I’m assuming we’re talking about Florida here… that said up until 5-10 years ago (and in some cases more recently) most LEO training was “hold position and wait for SWAT”. The deputy had been a cop for 30 years. So for at least 2/3 of his career the predominate thought was you don’t enter without bigger guns/backup. Creatures of habit we are, and add some (reasonable) fear it can cause hesitation that can cost lives.
I went thru active shooter training in early 2015 at Glynco(Fletc) as part of a basic LE academy. I’ve been working as a fed LEO since then. They treat active shooter training like a science but the only thing in common with these scenarios is nothing is ever the same. I’m curious how good the training was/is on a state level, especially for follow on training. I did like 80 hours of entry and respond type training including simunitions, blank firing, actors present. As an individual, with partner, with partnered… etc. I always thought this is all well and good but no amount of training can make up for just being lucky- you enter a building and guy kills himself, or you are right behind him and can issue a coup de grace quickly, or 5 other LEOs are down the street having pre-shift coffee and get there as you’re pulling your patrol rifle out of the trunk.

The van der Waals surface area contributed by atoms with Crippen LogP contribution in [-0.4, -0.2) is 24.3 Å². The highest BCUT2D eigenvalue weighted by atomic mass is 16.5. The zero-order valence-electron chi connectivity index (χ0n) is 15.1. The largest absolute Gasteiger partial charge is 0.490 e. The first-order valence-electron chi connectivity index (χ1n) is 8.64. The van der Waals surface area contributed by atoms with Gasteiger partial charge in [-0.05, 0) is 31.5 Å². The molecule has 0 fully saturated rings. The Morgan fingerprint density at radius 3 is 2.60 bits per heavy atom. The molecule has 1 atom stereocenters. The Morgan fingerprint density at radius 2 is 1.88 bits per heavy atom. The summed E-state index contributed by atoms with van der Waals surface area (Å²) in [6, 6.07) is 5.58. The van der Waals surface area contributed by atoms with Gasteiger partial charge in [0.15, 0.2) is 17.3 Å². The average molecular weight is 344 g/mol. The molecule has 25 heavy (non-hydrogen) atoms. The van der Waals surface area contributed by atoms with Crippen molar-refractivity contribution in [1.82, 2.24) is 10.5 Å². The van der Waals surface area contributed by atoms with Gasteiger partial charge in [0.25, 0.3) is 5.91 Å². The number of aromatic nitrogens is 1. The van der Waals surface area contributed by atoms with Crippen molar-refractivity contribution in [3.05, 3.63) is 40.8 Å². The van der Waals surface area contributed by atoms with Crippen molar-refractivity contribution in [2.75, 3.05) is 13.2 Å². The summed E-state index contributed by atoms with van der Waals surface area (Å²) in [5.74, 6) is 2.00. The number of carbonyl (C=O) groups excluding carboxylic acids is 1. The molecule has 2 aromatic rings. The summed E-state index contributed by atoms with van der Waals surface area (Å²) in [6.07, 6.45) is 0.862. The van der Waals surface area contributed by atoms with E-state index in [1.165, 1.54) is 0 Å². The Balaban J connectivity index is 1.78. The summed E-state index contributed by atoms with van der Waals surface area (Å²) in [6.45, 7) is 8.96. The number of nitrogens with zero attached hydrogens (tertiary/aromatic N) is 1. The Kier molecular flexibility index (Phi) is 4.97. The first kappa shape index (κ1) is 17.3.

Until one is in the actual shit they don’t know how they’ll respond; four minutes is both a very long time and a very short time.
I was on a ship that had a man overboard in very bad wx conditions- 8 foot seas, 40 knot winds, dark, cold. The coxain of the “rescue boat” did not hesitate to get in and go. The other guy who was supposed to get in the rescue boat was nowhere to be found. Fortunately, the welder, jumped in and did his non-assigned duty. He was in shorts and a t shirt. The saved the dude but the guy who should’ve gone in his stead froze up. Happens.
That’s why it’s generally luck that wins over skill in a lot of these situations.